Handmade success: Hathay Bunano empowers 7,000 women in Bangladesh
Bangladesh's social enterprise sector is gathering momentum rapidly, with increasing numbers of entrepreneurs looking to combine business with creating a social impact. Ellie Ward visited Hathay Bunano, one such enterprise which now employs 7,000 women from Bangladesh's most impoverished communities, empowering them with both skills and finance.
Next month will mark the two year anniversary of the Rana Plaza factory collapse in Bangladesh. Killing more than 1,100 people and injuring around 2,500, the industrial tragedy has been described as “the worst accident in the garment industry” anywhere in the world.
A 2015 report released by the Alliance for Bangladesh Worker Safety, which was formed in response to the Rana Plaza disaster in July 2013 concluded that “voluntary changes from global retailers have transformed Bangladesh’s garment industry for the better”. However, the findings have been widely criticised for lacking transparency and credibility.
Bangladesh’s garment industry employs approximately four million people, of which 80-90% are women. Far removed from these mass production units that have been the focus of international media in recent years is Bangladesh’s social enterprise sector.
Safety and fair pay come first
A two-hour drive (if the traffic gods are watching over you) out of chaotic Dhaka sits the very first Hathay Bunano production unit in Narshingdi, where up to 50 women are busy creating bright blankets, children’s shoes, rattles and a number of other colourful handmade products.
The unit is modest but clean, airy and perfectly safe. A big poster with the words health and safety sprawled across it dominates one wall while windows line another. The atmosphere is relaxed, with the women chatting to one another whilst clacking their knitting needles at rapid speed.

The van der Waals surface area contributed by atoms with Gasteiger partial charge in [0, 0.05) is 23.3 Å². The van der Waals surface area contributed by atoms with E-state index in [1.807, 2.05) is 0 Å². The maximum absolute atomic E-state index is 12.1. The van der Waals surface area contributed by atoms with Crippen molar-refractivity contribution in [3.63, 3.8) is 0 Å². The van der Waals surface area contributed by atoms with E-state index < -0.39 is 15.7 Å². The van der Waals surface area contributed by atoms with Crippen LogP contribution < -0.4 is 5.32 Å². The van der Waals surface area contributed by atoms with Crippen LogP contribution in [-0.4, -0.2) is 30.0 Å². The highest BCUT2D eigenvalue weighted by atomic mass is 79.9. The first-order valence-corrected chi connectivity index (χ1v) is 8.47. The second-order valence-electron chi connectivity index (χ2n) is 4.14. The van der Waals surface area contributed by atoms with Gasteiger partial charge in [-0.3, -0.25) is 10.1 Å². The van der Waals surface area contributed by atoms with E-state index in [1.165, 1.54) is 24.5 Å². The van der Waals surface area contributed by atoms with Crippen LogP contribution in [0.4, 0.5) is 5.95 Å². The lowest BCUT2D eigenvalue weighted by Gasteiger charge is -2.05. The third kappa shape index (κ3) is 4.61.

Photo credit: Hathay Bunano
Hathay Bunano is a non-profit that was founded by Samantha Morshed in 2004. Shortly after moving to Bangladesh, Samantha contacted a local NGO and invited 12 women to her house where she taught them how to knit a range of products.
After just three weeks the team started work on their first order. Four months later the Narshingdi unit was set up. “We started it as a way of bringing fairly paid, flexible employment to areas where there is very little opportunity for women,” Samantha explains.
The number of women employed by Hathay Bunano and the number of units operating across Bangladesh increased over the next six years, leading to the setting up of for profit venture Pebble Child Bangladesh.
The newly appointed CEO of Hathay Bunano, Rayhan Kabir says: “Pebble is the commercial arm of the organisation and markets the products made by Hathay Banano around the world. Hathay Bunano is a completely non-profit organisation and due to Bangladeshi law is not allowed to sell products internationally. It therefore sells goods to Pebble, which is responsible for distribution.”
The combined efforts of Hathay Bunano and Pebble have meant that the organisation employs around 8,000 women across Bangladesh and exports to 37 countries including the UK and Australia.
As a registered Fair Trade organisation, Hathay Bunano has taken part in a number of external auditing processes, which have ensured that both safety and wage requirements are being met. The analysis showed that the wages offered by Samantha and her team are double that of the average wage in garment factories across Bangladesh.
|Countries exported to||37|
|No. of employees||8,000|
|Average age of employees||25-35|
|Minimum age of employees||16|
Women empowerment through employment
Hathay Bunano’s social mission is to empower Bangladesh’s most disadvantaged women through training, skills and employment. Each woman employed by Hathay Bunano receives two weeks free training.